Monday, January 25, 2016

2016 Annie Awards: Best Student films

The 43rd annual Annie Awards are just around the corner! On Saturday, February 6th, 2016 at UCLA's Royce Hall in Los Angeles, CA beginning at 7pm PDT. The event is usually streamed live, so viewers can watch the show online. Here are links to the Annie Awards website, the live stream and a link to all the nominees.    More info below...

Below are this year's student animated films!

Can I Stay.
a film by Paige Carter, Kathryn Knudson, and On Yee Lo
produced at Ringling College of Art + Design
Department of Computer Animation
Class of 2015

by Yon Hui
Cal Arts

Dodoba (どどば) from Yon Hui on Vimeo.

by Taha Neyestani
Sheridan College

ed from Taha Neyestani on Vimeo.

Life Smartphone
by Xie Chenglin
China Central Academy Of Fine Arts
Life Smartphone--Trailer from Chenglin Xie on Vimeo.

by StephanieC
Sheridan College
Mother from StephanieC on Vimeo.

Nice to Meeteor You Trailer
by Yizhou Li
University of Southern California
Nice To Meeteor You_Trailer from Yizhou Li on Vimeo.

by Maria Cecilia Puglesi
School of Visual Arts 

The Casebook of Nips & Porkington
by Melody Wang
Sheridan College

The Casebook of Nips & Porkington (2015) from Melody Wang on Vimeo.

And the winner is!  Taha Neyestani for "Ed", Congratulations!

To watch the entire Annie Awards’s the link:

If any of the filmmakers would like to contact me for a quick and painless interview, please email Jimr (

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Thursday, January 14, 2016

Sergio Pablos Interview

To kickoff 2016, here is an interview with animation director Sergio Pablos, who was very kind to answer a few question I had about his animation career so far.

In addition to directing, Sergio has spent 20+ years in the animation industry as a creator, writer, executive producer, character designer, supervising animator, and studio owner.
His screen credits include ‘Despicable Me’, ‘Rio’, ‘Asterix and The Vikings’, ‘Treasure Planet’, ‘Tarzan’, and the upcoming ‘Smallfoot’ for Warner Bros.

Sergio’s work has twice been nominated for Annie Awards: for his character design work on ‘Rio’, and for his character animation on ‘Treasure Planet’.

Sergio helms The SPA Studios, where he created ‘Despicable Me’, ‘Smallfoot’ and the upcoming ‘Klaus’. In addition, his studio does work for Blue Sky/Fox Animation, Paramount Animation, Sony Pictures, Dreamworks, and many others.

I was wondering if you could let us know how you first discovered the process of animation?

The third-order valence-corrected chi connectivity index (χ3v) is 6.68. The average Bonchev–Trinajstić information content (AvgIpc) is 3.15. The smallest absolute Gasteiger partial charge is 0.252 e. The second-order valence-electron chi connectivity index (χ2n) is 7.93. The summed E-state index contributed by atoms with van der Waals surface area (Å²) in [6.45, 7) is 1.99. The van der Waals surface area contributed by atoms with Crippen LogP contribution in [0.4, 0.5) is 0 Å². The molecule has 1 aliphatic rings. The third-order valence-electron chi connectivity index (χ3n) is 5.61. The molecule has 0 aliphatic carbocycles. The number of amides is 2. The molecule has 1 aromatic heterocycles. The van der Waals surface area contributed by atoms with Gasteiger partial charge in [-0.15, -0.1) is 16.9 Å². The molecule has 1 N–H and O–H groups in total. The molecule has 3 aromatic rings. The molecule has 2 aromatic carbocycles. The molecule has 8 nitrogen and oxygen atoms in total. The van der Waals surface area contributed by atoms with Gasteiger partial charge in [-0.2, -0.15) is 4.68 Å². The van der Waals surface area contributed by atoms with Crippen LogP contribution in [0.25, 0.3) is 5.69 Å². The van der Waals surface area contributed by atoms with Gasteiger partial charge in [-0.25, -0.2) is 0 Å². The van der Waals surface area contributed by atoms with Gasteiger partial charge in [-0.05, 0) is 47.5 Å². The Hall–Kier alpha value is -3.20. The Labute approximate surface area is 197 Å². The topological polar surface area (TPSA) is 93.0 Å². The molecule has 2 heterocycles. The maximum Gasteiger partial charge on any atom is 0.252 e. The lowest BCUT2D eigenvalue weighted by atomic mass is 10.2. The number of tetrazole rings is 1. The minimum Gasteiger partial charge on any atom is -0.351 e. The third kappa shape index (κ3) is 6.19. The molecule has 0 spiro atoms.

My parents tell me I was five years old when I first decided I was going to become an animator. I was always mesmerized by the idea that you could breath life, movement and soul into drawings. At the time, I knew nothing about the process, but it was always fascinating to me.

If you could provide a brief timeline of your animation career so far. You first worked for Disney and then you created "Groo" the evil bad guy in "Despicable Me". Did you only design the character or did you animate him too?

I attended Cal Arts, where I was privileged to share the classroom with some of the most talented individuals working in animation today. I got my first break working in small animation studios in Spain, then got a chance to work at the now-extinct Disney Paris Feature Animation Studio.

 After Cal Arts
Chris Buck, Craig Maras, John Ripa, Sergio Pablos, Dean Wellins, Randy Myers, and Randy Haycock.
From then, I made the jump to LA to supervise my first character on a Disney film, Tantor the elephant on Tarzan, followed by Dr. Doppler on Treasure Planet. 

After that, it came time to leave Disney and return home to Madrid, Spain. I set up my own small studio and I started trying to get better at story-telling and content creation. It took me a while to get any good at it (I developed several failed projects), but eventually, something clicked and Despicable Me came out of it.

I didn’t animate on the film, and the designs we produced early on look nothing like the ones that ended in the film. My contribution was mostly coming up with the original idea on which the film is based on. We also did some Visual Development and Story Boarding early on.